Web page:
Injuries and Barefoot Running
Michael Warburton, PT, MSc, found in his review of research literature that although clinical research is lacking, there is a lower risk of lower leg injuries in the barefoot running population when compared to shod runners. He suggests that an increase in the number of injuries in modern running shoes is due to decreased sensory feedback provided from the foot and ankle. Foremost among these injuries are plantar fasciitis, shin splints, and iliotibial band friction syndrome.
Are Shoes Really Necessary?
It is believed that by running barefoot on firm surfaces, you naturally adjust your foot placement so that you land on your midfoot and thereby make a softer landing. This midfoot striking allows the arch of the foot to flex and absorb shock while allowing the musculature and support structures of the foot to control motion and lessen impact forces. This results in less damaging strain on tissue from your foot up to your lower back.
Are we destined to be injured?
Some experts believe that since very few runners are biomechanically perfect, most will need some sort of corrective or supportive shoes to prevent or reduce the risk of injury. Other experts say that the rate of running injuries is essentially unchanged since the introduction of the modern running shoe in the 1970s, and that some injuries, such as those involving the knee and Achilles tendon, may have increased in the past forty years.
Maybe the human foot was not meant to have a shoe that forces it to heel-strike, controls its pronation, blunts its sensory feedback, or provides cushion for its landing. Proponents of barefoot running believe that reliance on the external support, protection, and correction provided by the long-term use of footwear prevents the natural response of the well-functioning foot.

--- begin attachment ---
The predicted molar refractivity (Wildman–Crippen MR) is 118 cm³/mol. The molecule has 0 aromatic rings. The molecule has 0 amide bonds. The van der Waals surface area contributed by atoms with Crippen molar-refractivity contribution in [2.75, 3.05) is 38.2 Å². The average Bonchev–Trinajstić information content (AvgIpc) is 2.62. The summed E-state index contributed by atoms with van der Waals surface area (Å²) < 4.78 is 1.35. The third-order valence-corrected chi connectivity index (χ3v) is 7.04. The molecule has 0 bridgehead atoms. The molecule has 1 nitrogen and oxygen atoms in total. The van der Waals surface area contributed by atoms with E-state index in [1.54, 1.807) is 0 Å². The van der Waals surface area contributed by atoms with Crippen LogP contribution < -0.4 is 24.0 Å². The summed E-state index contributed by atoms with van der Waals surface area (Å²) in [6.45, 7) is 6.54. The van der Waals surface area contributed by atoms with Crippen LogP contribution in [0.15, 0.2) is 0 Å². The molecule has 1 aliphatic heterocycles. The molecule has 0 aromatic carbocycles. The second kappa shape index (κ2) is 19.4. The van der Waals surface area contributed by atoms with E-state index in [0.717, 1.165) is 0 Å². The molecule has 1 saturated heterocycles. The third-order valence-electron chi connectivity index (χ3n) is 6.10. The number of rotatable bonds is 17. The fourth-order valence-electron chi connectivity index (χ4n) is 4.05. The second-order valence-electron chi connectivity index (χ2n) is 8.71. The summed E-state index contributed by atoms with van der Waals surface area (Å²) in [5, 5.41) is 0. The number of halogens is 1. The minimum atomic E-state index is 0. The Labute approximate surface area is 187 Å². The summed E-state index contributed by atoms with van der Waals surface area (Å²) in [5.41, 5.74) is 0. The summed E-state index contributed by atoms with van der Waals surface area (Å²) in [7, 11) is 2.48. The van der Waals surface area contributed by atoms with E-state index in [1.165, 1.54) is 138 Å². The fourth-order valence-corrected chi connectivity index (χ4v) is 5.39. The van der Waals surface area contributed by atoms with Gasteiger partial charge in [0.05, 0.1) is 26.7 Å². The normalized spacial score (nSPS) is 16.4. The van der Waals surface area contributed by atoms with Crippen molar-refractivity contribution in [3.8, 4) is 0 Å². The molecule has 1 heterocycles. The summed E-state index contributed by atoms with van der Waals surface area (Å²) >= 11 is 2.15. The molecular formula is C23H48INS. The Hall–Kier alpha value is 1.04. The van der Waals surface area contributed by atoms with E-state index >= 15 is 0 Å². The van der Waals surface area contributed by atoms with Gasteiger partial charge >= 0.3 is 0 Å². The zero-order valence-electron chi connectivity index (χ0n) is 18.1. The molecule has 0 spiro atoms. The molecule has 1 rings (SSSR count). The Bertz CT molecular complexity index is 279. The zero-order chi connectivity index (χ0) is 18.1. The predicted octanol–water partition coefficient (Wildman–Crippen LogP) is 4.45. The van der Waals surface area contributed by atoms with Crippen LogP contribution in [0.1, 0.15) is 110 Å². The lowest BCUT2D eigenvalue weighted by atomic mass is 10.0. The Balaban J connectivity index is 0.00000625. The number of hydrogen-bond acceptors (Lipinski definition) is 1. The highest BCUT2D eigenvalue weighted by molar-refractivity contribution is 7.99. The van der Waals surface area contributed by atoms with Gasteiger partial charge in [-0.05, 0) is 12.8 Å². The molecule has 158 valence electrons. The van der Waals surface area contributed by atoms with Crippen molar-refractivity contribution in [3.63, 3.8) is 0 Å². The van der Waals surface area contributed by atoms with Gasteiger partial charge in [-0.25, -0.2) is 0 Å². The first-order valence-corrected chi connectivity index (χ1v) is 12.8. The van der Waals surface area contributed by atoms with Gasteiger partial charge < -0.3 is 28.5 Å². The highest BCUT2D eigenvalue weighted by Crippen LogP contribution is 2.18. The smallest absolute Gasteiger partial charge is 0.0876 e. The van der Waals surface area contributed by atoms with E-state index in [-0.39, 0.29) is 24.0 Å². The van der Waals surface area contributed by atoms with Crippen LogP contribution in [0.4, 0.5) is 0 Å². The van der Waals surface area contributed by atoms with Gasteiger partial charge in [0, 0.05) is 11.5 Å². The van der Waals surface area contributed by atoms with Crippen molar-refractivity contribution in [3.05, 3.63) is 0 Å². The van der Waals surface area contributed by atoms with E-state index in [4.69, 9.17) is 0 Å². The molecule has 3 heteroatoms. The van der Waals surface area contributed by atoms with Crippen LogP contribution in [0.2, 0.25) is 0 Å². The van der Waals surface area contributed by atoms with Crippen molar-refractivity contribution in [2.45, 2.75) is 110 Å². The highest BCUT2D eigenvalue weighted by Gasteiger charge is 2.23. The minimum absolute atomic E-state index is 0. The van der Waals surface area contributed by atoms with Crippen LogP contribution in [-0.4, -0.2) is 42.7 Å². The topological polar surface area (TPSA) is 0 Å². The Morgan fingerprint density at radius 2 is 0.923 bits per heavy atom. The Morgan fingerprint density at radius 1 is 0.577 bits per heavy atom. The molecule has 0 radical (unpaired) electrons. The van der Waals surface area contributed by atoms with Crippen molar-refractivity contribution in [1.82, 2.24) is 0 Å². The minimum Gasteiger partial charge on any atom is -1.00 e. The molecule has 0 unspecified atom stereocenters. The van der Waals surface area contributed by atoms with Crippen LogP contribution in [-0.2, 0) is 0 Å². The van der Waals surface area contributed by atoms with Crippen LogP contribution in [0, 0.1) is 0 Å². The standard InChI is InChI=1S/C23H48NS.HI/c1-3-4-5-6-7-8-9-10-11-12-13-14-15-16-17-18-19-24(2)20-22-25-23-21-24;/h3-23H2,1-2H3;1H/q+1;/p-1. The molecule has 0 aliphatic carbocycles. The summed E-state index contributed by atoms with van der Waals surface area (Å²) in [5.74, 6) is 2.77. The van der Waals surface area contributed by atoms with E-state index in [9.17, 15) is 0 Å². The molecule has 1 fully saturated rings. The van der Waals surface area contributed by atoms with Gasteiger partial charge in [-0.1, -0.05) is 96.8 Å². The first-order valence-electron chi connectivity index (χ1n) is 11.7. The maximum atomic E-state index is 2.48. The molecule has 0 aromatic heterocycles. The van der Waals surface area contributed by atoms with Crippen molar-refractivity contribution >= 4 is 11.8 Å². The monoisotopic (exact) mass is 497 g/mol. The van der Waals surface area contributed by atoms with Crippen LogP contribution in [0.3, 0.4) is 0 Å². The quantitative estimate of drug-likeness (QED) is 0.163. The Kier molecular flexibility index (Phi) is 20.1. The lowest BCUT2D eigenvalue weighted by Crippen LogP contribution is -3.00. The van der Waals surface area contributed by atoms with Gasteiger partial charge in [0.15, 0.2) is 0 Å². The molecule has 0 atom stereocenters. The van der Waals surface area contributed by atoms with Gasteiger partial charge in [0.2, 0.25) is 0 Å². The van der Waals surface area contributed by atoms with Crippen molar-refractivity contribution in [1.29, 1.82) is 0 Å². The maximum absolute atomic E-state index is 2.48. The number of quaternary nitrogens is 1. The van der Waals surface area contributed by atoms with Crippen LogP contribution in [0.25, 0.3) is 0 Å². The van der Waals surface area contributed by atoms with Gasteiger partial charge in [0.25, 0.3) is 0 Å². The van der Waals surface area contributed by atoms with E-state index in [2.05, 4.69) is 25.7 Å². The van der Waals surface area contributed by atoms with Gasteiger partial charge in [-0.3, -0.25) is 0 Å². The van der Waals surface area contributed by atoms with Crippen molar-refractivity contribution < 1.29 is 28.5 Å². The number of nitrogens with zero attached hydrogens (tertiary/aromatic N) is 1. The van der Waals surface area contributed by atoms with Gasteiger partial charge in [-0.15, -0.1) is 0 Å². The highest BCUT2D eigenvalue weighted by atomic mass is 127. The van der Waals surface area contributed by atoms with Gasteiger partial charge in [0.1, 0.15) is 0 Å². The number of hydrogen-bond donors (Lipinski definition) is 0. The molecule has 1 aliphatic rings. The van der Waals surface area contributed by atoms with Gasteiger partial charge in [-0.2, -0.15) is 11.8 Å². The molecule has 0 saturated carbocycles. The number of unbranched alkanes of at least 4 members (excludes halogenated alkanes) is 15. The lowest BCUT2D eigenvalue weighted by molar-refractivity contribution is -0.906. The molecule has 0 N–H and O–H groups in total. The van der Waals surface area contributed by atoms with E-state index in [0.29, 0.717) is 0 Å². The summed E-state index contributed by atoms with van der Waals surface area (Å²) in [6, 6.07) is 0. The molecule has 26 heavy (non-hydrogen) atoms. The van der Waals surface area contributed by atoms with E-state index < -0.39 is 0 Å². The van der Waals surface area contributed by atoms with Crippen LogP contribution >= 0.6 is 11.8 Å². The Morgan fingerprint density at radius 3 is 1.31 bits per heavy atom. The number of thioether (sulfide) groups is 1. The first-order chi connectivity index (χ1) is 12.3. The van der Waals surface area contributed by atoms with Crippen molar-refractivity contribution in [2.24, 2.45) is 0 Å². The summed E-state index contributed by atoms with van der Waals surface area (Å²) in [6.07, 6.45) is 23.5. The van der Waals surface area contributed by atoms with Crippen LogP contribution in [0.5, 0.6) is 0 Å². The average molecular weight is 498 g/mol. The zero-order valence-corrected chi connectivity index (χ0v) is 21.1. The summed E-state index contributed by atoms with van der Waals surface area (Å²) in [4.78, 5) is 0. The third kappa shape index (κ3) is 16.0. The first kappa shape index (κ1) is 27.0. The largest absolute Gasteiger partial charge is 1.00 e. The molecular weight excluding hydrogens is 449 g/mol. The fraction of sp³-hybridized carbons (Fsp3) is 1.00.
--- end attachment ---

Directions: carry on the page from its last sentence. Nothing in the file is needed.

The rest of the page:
Arch supports and orthotics added to the shoes may interfere even more by blocking the natural deflection of the arch. Granted, some of the less biomechanically gifted runners will need all of the things that the modern running shoe provides. Perhaps these runners are not well-suited for barefoot running. For others, less is better.
Give Yourself Time
Matthew Walsh, PT, advances the principle of “tissue adaptation time.” When you remove the support of the running shoe, you place the control of motion for the foot and leg in the structures of the foot itself. Any tissue that operates at an extreme condition (shortened, lengthened, compressed, or torsioned) is less capable of controlling motion and adapting. This makes its adaptation time longer.
During this time of tissue adaptation, secondary structures such as bone, cartilage, and tendon will be absorbing more load or stretch. Therefore, during this vulnerable period while you are transitioning to barefoot running, patience and time are necessary to prevent overload and breakdown of tissue.
Many symptoms that occur following an injury, such as pain and inflammation, are part of the body's adaptation process and should be expected.
Those runners blessed with good technique and mechanics will adapt easiest to barefoot running, while those with poor mechanics/alignment may have more trouble and need more time to transition to barefoot running. Practically speaking, if you possess the extremes of a high, rigid arch or a flat foot, you will likely need a longer time for tissues to adapt. The progressive loading and stress to this tissue needs to begin with short bouts of exposure that very gradually increase as they are spread out over a long period of time (weeks or months).
Consult an Expert
According to Vibram USA's Georgia Shaw, the majority of injuries associated with minimalist shoes and barefoot running in general are due to training errors and overuse. Keep in mind that by overloading tissue that is not accustomed or adapted to new demands, strain on bones and stress on connective tissue may lead to an increased risk of injuries such as stress fractures, plantar fasciitis, and tendonitis.
If you are struggling with pain or are not able to progress with your barefoot running, you may need to consult a physical therapist or a physician who specializes in sports medicine for a thorough foot examination and assessment of your running mechanics.